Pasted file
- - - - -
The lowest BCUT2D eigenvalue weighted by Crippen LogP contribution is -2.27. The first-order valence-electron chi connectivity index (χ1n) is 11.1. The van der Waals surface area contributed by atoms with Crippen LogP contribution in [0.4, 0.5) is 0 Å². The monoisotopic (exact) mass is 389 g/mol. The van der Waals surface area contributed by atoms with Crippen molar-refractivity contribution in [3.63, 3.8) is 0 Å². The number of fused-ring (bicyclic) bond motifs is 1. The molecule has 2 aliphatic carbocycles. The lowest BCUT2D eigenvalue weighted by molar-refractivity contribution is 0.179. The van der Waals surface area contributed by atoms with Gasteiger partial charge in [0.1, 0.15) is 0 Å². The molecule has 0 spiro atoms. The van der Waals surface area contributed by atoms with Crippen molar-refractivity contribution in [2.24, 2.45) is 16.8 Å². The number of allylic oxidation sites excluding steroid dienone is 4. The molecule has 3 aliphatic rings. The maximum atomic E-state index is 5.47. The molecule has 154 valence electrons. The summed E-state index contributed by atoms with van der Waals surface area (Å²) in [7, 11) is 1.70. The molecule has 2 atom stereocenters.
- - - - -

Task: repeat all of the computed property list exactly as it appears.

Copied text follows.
The lowest BCUT2D eigenvalue weighted by Crippen LogP contribution is -2.27. The first-order valence-electron chi connectivity index (χ1n) is 11.1. The van der Waals surface area contributed by atoms with Crippen LogP contribution in [0.4, 0.5) is 0 Å². The monoisotopic (exact) mass is 389 g/mol. The van der Waals surface area contributed by atoms with Crippen molar-refractivity contribution in [3.63, 3.8) is 0 Å². The number of fused-ring (bicyclic) bond motifs is 1. The molecule has 2 aliphatic carbocycles. The lowest BCUT2D eigenvalue weighted by molar-refractivity contribution is 0.179. The van der Waals surface area contributed by atoms with Gasteiger partial charge in [0.1, 0.15) is 0 Å². The molecule has 0 spiro atoms. The van der Waals surface area contributed by atoms with Crippen molar-refractivity contribution in [2.24, 2.45) is 16.8 Å². The number of allylic oxidation sites excluding steroid dienone is 4. The molecule has 3 aliphatic rings. The maximum atomic E-state index is 5.47. The molecule has 154 valence electrons. The summed E-state index contributed by atoms with van der Waals surface area (Å²) in [7, 11) is 1.70. The molecule has 2 atom stereocenters.